Birds are declining. The Trump administration plans to help them go faster by taking a giant crap on America’s bird population.
Last autumn, Science Magazine published a study concerning the North American bird population. Birds are declining across the continent, having lost 29% of their numbers since 1970. Researchers in the United States and Canada reported significant losses not only to rare or endangered species, but also to common and widespread types of birds (including ones considered invasive).
Reasons for the slump include all of the usual suspects. Collapsing insect populations mean that many birds are less able to find food or feed their young. Birds are declining due to loss of habitat as well, with grasslands turned into monoculture farmland, wetlands being drained for development, forests turned into consumer goods, and nesting areas paved over. We also poison birds, directly or indirectly as a result of efforts to exterminate insects and rodents. Industrial culture kills birds as a matter of course, whether as victims of oil spills, because they land in oil pits that look like ponds from above, get clubbed by wind turbines or fried by solar power installations. Cats, window collisions, hunting and poaching, electrical wires, and climate change round out the most common causes of death.
Even by 1970, the benchmark year for the study, bird populations weren’t what they once had been. In the 1800s, passenger pigeons famously filled the skies with their migration. Flocks numbered in the millions. Indigenous people hunted them easily by throwing rocks or sticks in the air. Settlers didn’t even aim their shotguns, since random blasting could bring down several at once. In 1850, Simon Pokagon, a Potawatomi tribal leader, reported hearing the pigeons approach the Manistee River in northern Michigan, sounding like distant thunder or the trampling of horses, until the front of the flock appeared over the horizon. By 1914, the last passenger pigeon was dead, the species hunted to extinction by people who believed that the natural bounty would never end. It’s only creeping normality that makes current bird populations seem natural instead of shockingly sparse.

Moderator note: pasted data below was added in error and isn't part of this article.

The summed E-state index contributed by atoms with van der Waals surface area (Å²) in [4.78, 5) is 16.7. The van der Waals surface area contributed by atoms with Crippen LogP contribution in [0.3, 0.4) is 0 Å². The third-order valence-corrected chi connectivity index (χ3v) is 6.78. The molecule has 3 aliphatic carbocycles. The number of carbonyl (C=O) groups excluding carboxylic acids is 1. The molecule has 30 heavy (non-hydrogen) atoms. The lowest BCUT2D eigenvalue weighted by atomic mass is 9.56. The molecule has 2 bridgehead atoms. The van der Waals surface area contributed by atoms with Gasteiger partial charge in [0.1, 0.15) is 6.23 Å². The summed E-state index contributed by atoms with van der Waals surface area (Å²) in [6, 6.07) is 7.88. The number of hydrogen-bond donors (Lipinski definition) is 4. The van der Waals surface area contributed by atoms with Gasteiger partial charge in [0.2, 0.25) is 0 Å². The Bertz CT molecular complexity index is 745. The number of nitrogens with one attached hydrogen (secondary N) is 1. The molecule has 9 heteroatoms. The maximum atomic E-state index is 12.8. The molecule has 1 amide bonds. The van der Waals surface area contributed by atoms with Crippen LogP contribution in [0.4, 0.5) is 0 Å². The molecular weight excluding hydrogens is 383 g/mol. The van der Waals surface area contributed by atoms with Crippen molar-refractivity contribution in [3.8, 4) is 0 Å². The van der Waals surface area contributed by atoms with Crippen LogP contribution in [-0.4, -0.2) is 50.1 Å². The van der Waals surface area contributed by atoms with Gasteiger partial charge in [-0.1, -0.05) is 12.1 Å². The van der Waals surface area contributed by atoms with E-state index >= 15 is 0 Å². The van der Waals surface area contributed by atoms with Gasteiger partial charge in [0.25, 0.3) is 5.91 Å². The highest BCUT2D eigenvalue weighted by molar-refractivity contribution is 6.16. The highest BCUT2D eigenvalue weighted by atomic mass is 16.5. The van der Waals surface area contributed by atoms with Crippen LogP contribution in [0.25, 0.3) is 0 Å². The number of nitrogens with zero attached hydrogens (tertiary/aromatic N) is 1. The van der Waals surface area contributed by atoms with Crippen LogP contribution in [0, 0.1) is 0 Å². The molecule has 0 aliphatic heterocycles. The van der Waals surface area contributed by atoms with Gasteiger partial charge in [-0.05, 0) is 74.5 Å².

Even though some species, such as birds of prey, have rebounded since DDT was banned, it’s clear that the natural world is in a crisis, and birds are declining as a result of human activity. Because birds are such a useful “canary” in the coal mine, it behooves us to consider our effects not only on avian species, but on our impact to ecosystems generally. It seems clear that we need to take better care of our surroundings, even if it means making some tough choices about what we need and what we really don’t.
Naturally, it’s the perfect moment for President Trump to step up and do what he does best, which is almost always the opposite of whatever should actually happen. Apparently, birds aren’t dying fast enough on their own, so he has a policy lined up to help them out the door.
In 1918, four years after the last passenger pigeon shuffled off her mortal coil, Congress passed the Migratory Bird Treaty Act, making it illegal to “pursue, hunt, take, capture, [or] kill…in any manner, any migratory bird” without federal permission. In 2017, the Trump’s Department of the Interior issued a legal opinion weakening the provisions of this Act to remove penalties for bird deaths considered accidental, such as the 250,000 seabirds that perished after the Exxon Valdez disaster in 1989, or BP’s Deepwater Horizon oil rig explosion which killed over a million birds in the Gulf of Mexico in 2010. Now, the U.S. Fish and Wildlife Service intends to make that legal opinion permanent.
Let’s be honest. While any particular disaster might be the result of an individual accident, the multitude of birds and other creatures killed by industrial culture are not. They are the result of a deliberate decision to weigh the importance of the natural world as subordinate to the immediate requirements of industry and next quarter’s profit margin. This might make sense if maintaining plutocratic wealth were the best possible use of society’s resources, but here in the reality-based world, such actions are suicidal for the rest of us. Birds are declining, and so is the natural world that we depend upon for everything we need to live. Inevitable industrial “accidents” are exactly what these regulations should punish and deter, not necessarily the occasional poor or working class hunter who poaches a duck to feed the kids.
Once upon a time, being “conservative” meant embracing conservation, preserving nature and the best aspects of our culture in perpetuity for future generations. No more. Now the word is empty of substance, conserving nothing but fossilized mindsets and the right of the powerful to despoil and destroy. What a miserable betrayal of a once-proud American tradition.